Mayor of Belfast.

Six people are gunned down by a UVF gang in a pub massacre in
Loughinisland, Co Down, as they watch Jack Charlton's Republic of
Ireland defeat Italy in the USA World Cup.

October: Gusty Spence announces on behalf of the Combined
Loyalist Military Command ceasefires by the UDA, UVF and Red Hand
Commando following the IRA's cessation of violence.


May: The PUP's David Ervine and Hugh Smyth are elected to the
Forum for Peace and Reconciliation as the party takes part in
Stormont talks, which will lead two years later to the Good
Friday Agreement.

August: The UVF stands down the Portadown unit of its Mid Ulster
brigade led by Billy Wright after the murder of Catholic taxi
driver Michael McGoldrick at the height of the Drumcree marching
crisis in July. Wright forms a splinter group, the Loyalist
Volunteer Force, and defies a UVF order to leave Northern

October: Robert 'Basher' Bates, another member of the Shankill
Butcher gang, is gunned down in the Shankill area.


November: The badly beaten body of former RAF radar operator
Raymond McCord Jr is found on the outskirts of Belfast after a
fall-out with a north Belfast UVF gang.

December: LVF leader Billy Wright is gunned down in the high
security Maze Prison by the Irish National Liberation Army.


May: The UVF appoints the PUP's Billy Hutchinson as its contact
with General John de Chastelain's decommissioning body.

June: The PUP captures two seats in the Assembly elections, with
David Ervine elected in East Belfast and Billy Hutchinson in
North Belfast.

September: The first wave of loyalist and republican prisoners is
released under the Good Friday Agreement.


August: The home of Gusty Spence is attacked as UDA commander
Johnny Adair attempts to drive UVF supporters out of the lower
Shankill Road in Belfast. The feud results in seven deaths.


November: The PUP's Billy Hutchinson loses his Assembly seat but
David Ervine manages to hang onto his.


May: A bitter feud erupts between the UVF and the rival LVF
resulting in five deaths. The feud ends when the LVF announces it
is disbanding.


January: PUP leader David Ervine dies suddenly. Sinn Fein
president Gerry Adams and former Irish Taoiseach Albert Reynolds
are among those who attend his funeral in loyalist east Belfast.
Within weeks, Dawn Purvis is elected PUP leader.

A report by Police Ombudsman Nuala O'Loan alleges a UVF gang in
north Belfast riddled with Royal Ulster Constabulary informers
were allowed to murder at least 10 people including Raymond
McCord Jr.

March: Despite being written off before the Assembly election,
Dawn Purvis comfortably retains David Ervine's East Belfast seat
and on the day of the DUP and Sinn Fein devolution deal she holds
her first meeting with the first minister in waiting, the Rev Ian

May: The UVF outlines plans to wind down its paramilitary and
criminal operations.


Opin: The Day I Thought Would Never Come

This week, Ian Paisley and Martin McGuinness will astonish those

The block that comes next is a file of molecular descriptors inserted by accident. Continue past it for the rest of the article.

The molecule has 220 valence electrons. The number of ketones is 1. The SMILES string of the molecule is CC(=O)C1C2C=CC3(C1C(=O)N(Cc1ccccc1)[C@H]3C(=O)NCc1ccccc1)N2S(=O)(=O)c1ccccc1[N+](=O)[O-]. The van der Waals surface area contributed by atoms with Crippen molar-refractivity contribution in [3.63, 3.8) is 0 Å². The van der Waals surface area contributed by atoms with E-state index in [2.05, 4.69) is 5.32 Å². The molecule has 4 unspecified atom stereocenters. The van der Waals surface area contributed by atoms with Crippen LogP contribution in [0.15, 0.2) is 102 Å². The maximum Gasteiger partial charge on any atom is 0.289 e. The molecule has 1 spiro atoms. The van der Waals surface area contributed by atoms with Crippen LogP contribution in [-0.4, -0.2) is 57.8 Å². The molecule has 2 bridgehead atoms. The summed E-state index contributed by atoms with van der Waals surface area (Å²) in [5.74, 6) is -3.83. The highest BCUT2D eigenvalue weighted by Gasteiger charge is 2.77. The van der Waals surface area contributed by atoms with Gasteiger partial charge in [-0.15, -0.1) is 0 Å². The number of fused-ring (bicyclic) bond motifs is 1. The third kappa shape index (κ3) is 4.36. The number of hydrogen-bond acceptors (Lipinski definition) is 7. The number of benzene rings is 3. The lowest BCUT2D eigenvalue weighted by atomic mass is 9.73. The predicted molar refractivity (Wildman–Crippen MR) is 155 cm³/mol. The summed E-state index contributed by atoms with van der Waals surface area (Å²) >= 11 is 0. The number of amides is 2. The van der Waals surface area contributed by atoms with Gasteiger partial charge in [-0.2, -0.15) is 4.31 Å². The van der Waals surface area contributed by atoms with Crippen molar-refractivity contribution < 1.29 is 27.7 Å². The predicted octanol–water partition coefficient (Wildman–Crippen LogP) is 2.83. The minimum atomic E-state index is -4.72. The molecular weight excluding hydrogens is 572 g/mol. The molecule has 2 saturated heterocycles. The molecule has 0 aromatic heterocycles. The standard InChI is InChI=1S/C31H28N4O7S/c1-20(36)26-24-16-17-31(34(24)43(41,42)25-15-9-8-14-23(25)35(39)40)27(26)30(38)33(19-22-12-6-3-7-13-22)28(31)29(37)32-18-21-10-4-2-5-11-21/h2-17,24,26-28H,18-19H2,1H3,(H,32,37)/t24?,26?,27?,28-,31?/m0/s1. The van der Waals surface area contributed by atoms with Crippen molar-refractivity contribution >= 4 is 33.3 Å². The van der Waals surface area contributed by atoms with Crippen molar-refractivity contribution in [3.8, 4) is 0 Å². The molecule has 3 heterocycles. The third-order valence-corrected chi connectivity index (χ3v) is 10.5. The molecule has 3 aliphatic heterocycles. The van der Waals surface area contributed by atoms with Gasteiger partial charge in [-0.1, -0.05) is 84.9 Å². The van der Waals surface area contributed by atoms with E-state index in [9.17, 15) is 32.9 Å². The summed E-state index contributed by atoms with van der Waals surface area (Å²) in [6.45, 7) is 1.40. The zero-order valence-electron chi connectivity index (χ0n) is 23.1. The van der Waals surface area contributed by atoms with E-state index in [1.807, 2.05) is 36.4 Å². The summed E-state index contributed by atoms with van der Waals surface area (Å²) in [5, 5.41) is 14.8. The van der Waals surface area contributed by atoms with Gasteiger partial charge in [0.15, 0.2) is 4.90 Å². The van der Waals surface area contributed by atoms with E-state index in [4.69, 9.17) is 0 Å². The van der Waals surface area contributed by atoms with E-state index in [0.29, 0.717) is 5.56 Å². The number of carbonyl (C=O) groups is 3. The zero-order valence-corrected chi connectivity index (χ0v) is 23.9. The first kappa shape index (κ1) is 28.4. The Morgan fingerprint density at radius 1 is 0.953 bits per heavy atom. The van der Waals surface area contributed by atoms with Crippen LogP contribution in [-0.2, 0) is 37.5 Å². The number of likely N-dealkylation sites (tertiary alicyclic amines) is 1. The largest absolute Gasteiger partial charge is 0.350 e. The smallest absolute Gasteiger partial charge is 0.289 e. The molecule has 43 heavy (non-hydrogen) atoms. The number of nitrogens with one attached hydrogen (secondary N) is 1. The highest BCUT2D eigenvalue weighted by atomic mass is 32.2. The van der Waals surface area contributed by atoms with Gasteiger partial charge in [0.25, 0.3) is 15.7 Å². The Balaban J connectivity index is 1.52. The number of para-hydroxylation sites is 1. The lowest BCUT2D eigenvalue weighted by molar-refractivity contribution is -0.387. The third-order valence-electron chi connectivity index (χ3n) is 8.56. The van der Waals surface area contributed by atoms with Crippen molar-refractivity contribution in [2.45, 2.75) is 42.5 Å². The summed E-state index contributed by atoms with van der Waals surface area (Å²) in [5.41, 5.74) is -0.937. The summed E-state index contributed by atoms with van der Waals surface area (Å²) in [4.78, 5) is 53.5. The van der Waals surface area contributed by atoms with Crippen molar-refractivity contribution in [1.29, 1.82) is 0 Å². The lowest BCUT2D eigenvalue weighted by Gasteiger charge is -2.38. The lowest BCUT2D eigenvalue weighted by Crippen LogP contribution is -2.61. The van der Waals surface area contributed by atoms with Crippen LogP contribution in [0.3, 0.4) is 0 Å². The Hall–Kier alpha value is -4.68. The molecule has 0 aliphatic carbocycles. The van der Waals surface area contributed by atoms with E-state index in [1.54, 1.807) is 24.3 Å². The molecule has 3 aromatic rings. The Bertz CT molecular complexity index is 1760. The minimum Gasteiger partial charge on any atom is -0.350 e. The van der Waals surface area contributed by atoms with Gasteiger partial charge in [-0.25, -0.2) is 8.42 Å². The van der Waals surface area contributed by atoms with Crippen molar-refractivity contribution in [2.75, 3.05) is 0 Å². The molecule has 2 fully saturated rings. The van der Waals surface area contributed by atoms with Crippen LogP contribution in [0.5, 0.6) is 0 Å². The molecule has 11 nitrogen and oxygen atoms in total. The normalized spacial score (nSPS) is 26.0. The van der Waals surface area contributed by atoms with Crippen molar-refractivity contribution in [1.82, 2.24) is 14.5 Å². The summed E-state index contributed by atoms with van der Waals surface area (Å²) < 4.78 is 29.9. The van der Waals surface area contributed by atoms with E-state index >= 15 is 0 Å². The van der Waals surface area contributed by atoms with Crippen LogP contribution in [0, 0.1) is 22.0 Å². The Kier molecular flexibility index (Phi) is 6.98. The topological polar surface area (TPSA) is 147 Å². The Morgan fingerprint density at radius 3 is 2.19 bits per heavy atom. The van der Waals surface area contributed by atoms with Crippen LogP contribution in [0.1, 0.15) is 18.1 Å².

who experienced the Troubles

Sean O'Hagan
Sunday May 6, 2007
The Observer

Back when I was a teenager and the Troubles were just beginning,
I was allowed to attend one of the first civil rights marches, on
30 November 1968. I can remember the excitement and trepidation
as the marchers set off from the Killylea Road towards the town
centre, their ranks swelled by coachloads of protesters from
across the province.

The source of that trepidation was one man, the Rev Ian Paisley,
a Free Presbyterian firebrand, who, having been born in Armagh in
1926, had returned with a vengeance to haunt the city. Convinced
that the Northern Irish Civil Rights Association was 'a front
movement for the IRA', he had called for 'every Loyalist in
Ulster' to assemble in Armagh that same day and 'take control of
the city'. This they duly did, though only in their hundreds,
assembling in the town centre, where, according to the rumours
that sped though the marchers, they had armed themselves with
crowbars and cudgels, and, according to local sources, with pick-
axe handles provided free by a Protestant-owned hardware shop.

The marchers never made it through the town. At the beginning of
Thomas Street, the route was blocked by British soldiers and RUC
men in riot gear. The mood turned from restless to defiant, the
strains of 'We Shall Overcome' giving way to more provocative
chants such as 'SS RUC' and 'two, four, six, eight, organise and
smash the state'. Alongside some friends, I pushed to the front
of the throng, where, perched on a shop windowsill, we could see
over security forces all the way down to the other end of Thomas
Street. There, the Paisleyites were being held back by another
phalanx of soldiers and policemen. Even from several hundred
yards, you could feel their anger and hatred.

Like many lapsed Catholics, I eventually shook off the dogma of
my upbringing, but I never shed the sense of hurt nor the sense
of threat that Paisley embodied in his virulent strain of anti-
Catholic rhetoric, a rhetoric that always seemed just a hair's
breadth from the violence it often inflamed. His tone was that of